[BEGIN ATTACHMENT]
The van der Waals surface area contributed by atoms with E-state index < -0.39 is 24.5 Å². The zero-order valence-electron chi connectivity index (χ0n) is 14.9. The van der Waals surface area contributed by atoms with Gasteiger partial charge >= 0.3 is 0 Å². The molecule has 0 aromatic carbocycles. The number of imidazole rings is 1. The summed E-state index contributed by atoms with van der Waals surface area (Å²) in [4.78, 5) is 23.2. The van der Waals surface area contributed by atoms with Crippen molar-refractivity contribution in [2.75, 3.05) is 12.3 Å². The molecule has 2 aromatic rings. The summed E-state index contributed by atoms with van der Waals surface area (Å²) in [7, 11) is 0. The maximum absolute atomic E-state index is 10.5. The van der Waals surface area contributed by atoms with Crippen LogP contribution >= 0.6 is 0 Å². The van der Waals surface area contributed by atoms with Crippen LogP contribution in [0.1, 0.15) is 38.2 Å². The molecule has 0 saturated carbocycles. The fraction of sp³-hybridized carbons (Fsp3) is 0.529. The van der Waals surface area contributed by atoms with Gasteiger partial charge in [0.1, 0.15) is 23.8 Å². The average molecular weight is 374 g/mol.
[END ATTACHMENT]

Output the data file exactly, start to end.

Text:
The van der Waals surface area contributed by atoms with E-state index < -0.39 is 24.5 Å². The zero-order valence-electron chi connectivity index (χ0n) is 14.9. The van der Waals surface area contributed by atoms with Gasteiger partial charge >= 0.3 is 0 Å². The molecule has 0 aromatic carbocycles. The number of imidazole rings is 1. The summed E-state index contributed by atoms with van der Waals surface area (Å²) in [4.78, 5) is 23.2. The van der Waals surface area contributed by atoms with Crippen molar-refractivity contribution in [2.75, 3.05) is 12.3 Å². The molecule has 2 aromatic rings. The summed E-state index contributed by atoms with van der Waals surface area (Å²) in [7, 11) is 0. The maximum absolute atomic E-state index is 10.5. The van der Waals surface area contributed by atoms with Crippen LogP contribution >= 0.6 is 0 Å². The van der Waals surface area contributed by atoms with Crippen LogP contribution in [0.1, 0.15) is 38.2 Å². The molecule has 0 saturated carbocycles. The fraction of sp³-hybridized carbons (Fsp3) is 0.529. The van der Waals surface area contributed by atoms with Gasteiger partial charge in [0.1, 0.15) is 23.8 Å². The average molecular weight is 374 g/mol.